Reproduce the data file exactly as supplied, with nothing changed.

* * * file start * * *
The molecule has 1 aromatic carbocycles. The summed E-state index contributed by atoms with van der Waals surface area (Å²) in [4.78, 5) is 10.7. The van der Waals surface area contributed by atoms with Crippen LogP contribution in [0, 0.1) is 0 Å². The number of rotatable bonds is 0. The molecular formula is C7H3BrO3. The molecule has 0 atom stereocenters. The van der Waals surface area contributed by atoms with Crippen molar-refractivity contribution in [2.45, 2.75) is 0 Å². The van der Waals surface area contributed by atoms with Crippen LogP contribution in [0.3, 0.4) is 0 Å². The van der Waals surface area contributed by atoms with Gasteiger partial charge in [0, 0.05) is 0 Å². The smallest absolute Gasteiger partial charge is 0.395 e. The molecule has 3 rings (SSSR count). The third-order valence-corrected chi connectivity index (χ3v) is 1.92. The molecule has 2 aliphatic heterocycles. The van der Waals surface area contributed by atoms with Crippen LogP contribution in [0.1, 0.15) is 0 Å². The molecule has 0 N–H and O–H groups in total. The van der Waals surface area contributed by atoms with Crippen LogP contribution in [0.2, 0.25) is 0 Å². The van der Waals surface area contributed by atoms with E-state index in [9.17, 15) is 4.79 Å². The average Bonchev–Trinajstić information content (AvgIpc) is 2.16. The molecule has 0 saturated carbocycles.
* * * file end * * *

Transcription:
The molecule has 1 aromatic carbocycles. The summed E-state index contributed by atoms with van der Waals surface area (Å²) in [4.78, 5) is 10.7. The van der Waals surface area contributed by atoms with Crippen LogP contribution in [0, 0.1) is 0 Å². The number of rotatable bonds is 0. The molecular formula is C7H3BrO3. The molecule has 0 atom stereocenters. The van der Waals surface area contributed by atoms with Crippen molar-refractivity contribution in [2.45, 2.75) is 0 Å². The van der Waals surface area contributed by atoms with Crippen LogP contribution in [0.3, 0.4) is 0 Å². The van der Waals surface area contributed by atoms with Gasteiger partial charge in [0, 0.05) is 0 Å². The smallest absolute Gasteiger partial charge is 0.395 e. The molecule has 3 rings (SSSR count). The third-order valence-corrected chi connectivity index (χ3v) is 1.92. The molecule has 2 aliphatic heterocycles. The van der Waals surface area contributed by atoms with Crippen LogP contribution in [0.1, 0.15) is 0 Å². The molecule has 0 N–H and O–H groups in total. The van der Waals surface area contributed by atoms with Crippen LogP contribution in [0.2, 0.25) is 0 Å². The van der Waals surface area contributed by atoms with E-state index in [9.17, 15) is 4.79 Å². The average Bonchev–Trinajstić information content (AvgIpc) is 2.16. The molecule has 0 saturated carbocycles.